|Born||1871 Sutton, Surrey|
|Died||1915 Loos, Nord, Nord-Pas-de-Calais, Killed in Action at Loos|
|Father||Alan Brooksby COBBOLD (1830 – 1901)|
|Mother||Harriet Parker Valentina BARTHOLOMEW (1838 – 1903)|
Charles was educated at Cheltenham College and became a director of Ind, Coope and Co Ltd He is said to have travelled exstensively in the Arctic Regions of Alaska and N W Canada, and was District Commissioner, Boy Scouts, in S London. He served 20 years with the 3rd Bn the Lincolnshire Regt (M) and on 4th September 1914 he applied for and obtained temporary Captaincy in the 7th (Service) Bn the Suffolk Regt. He was immediately posted to that unit at Shorncliffe and subsequently appointed to command A Company in the 7th Bn. On 20th February the whole of 12th (Eastern) Division concentrated at Aldershot for collective training. He was awarded the 1914 Star, the British War Medal and the Victory Medal but his widow was disallowed from taking possession of them because she had re-married. He is commemorated on panels 37 & 38 on the Loos Memorial and the Trust has been given his Death Plaque. The 1912 Directory shows him and his wife at The Bungalow, Kelsale, Saxmundham, Suffolk.
The following is an account of his last few months:
On 30th May 1915 the battalion entrained for Folkstone, later crossing the Channel by half battalions in the ships Invicta and Queen, reaching Boulogne the same night. By 1st June 12th (Eastern) Division, complete with all supporting units, had crossed the Channel and there followed 3 long days marching in great heat to reach the RV in Northern France, so as to undertake a prolonged period of training in the techniques of trench warfare. This was completed on 23rd of June.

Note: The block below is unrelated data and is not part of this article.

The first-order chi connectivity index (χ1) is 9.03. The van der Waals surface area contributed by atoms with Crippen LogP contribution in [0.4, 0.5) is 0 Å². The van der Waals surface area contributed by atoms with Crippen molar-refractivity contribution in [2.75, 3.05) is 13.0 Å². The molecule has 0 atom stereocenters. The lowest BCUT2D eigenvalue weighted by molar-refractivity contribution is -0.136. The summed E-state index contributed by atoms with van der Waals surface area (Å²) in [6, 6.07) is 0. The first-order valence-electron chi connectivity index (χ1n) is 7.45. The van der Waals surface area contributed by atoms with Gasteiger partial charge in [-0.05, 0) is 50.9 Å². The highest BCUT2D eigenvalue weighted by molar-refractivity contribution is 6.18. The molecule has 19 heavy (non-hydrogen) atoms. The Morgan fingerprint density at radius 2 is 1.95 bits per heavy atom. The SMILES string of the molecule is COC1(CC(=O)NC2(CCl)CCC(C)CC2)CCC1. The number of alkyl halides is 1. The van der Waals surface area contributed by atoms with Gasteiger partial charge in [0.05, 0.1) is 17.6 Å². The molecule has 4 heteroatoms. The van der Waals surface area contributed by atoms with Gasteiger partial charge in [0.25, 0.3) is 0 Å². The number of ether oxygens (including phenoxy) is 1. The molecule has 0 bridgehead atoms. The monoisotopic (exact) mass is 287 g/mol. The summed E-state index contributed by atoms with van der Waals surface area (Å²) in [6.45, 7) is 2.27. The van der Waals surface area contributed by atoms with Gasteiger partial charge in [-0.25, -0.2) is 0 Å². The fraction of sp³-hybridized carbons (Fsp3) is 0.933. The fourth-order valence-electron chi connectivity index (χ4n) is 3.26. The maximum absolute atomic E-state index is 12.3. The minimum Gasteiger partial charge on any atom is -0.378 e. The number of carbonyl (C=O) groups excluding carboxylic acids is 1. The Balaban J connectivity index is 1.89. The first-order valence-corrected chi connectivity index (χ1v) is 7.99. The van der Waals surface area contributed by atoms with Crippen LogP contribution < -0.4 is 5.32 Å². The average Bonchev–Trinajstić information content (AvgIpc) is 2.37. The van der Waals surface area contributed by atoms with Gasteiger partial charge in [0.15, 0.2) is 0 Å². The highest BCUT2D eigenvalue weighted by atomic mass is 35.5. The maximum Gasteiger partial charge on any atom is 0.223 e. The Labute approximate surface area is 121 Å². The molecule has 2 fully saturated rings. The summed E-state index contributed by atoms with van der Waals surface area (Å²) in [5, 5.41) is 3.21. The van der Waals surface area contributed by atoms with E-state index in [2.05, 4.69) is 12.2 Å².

On 15th July the 35th Infantry Brigade took over a trench system North-East of Armentieres, stretching through Ploegsteert Wood and soon afterwards the Divisional Front was extended all the way to the town of Armentieres which meant that three Brigades now shared a frontage of 7,000 yards. That the months of August and September were reported 'quiet' despite 'killed and wounded' averaging 450 per month says a lot about the fearful conditions our troops endured without even engaging closely with the enemy.
On 13th October 1915, 7th Bn The Suffolk Regiment made a carefully planned attack on the so-called 'Hairpin' trenches which faced them. A Company, commanded by Captain C A Cobbold, led the way with two bombing parties, one from his battalion and another from the 7th Norfolks, and attacked up the left 'arm', whilst D Company, under Captain Henry attacked the right 'arm'. From the very start the enemy resisted with tremendous firepower. Shortly, Captain Cobbold was killed instantly and later 2nd Lt D C Smith was also mortally wounded.
Anthony Cobbold (using research carried out by Lt Col (Retd.) V H Ridley MBE, QGM).
(Commemorated on a Memorial at Kelsale, Suffolk).